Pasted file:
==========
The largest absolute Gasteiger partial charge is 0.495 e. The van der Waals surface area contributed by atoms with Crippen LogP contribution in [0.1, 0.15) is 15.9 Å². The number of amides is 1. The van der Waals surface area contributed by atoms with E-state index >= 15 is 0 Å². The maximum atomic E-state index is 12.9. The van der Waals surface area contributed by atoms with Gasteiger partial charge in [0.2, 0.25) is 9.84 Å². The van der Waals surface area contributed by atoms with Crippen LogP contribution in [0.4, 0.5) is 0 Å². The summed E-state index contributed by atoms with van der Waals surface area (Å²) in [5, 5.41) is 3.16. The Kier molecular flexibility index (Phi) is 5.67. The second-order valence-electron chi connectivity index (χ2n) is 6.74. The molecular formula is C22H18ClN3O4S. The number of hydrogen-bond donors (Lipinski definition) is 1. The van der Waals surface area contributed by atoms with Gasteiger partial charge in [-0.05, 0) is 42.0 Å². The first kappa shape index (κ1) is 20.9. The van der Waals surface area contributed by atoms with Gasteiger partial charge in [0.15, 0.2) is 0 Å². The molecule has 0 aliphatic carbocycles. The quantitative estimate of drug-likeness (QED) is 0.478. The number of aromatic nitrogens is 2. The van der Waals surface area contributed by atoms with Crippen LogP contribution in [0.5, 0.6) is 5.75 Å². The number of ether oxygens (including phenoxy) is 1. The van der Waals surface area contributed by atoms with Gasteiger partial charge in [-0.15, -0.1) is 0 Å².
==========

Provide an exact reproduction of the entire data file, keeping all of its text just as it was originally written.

The largest absolute Gasteiger partial charge is 0.495 e. The van der Waals surface area contributed by atoms with Crippen LogP contribution in [0.1, 0.15) is 15.9 Å². The number of amides is 1. The van der Waals surface area contributed by atoms with E-state index >= 15 is 0 Å². The maximum atomic E-state index is 12.9. The van der Waals surface area contributed by atoms with Gasteiger partial charge in [0.2, 0.25) is 9.84 Å². The van der Waals surface area contributed by atoms with Crippen LogP contribution in [0.4, 0.5) is 0 Å². The summed E-state index contributed by atoms with van der Waals surface area (Å²) in [5, 5.41) is 3.16. The Kier molecular flexibility index (Phi) is 5.67. The second-order valence-electron chi connectivity index (χ2n) is 6.74. The molecular formula is C22H18ClN3O4S. The number of hydrogen-bond donors (Lipinski definition) is 1. The van der Waals surface area contributed by atoms with Gasteiger partial charge in [-0.05, 0) is 42.0 Å². The first kappa shape index (κ1) is 20.9. The van der Waals surface area contributed by atoms with Gasteiger partial charge in [0.15, 0.2) is 0 Å². The molecule has 0 aliphatic carbocycles. The quantitative estimate of drug-likeness (QED) is 0.478. The number of aromatic nitrogens is 2. The van der Waals surface area contributed by atoms with Crippen LogP contribution in [0.5, 0.6) is 5.75 Å². The number of ether oxygens (including phenoxy) is 1. The van der Waals surface area contributed by atoms with Gasteiger partial charge in [-0.15, -0.1) is 0 Å².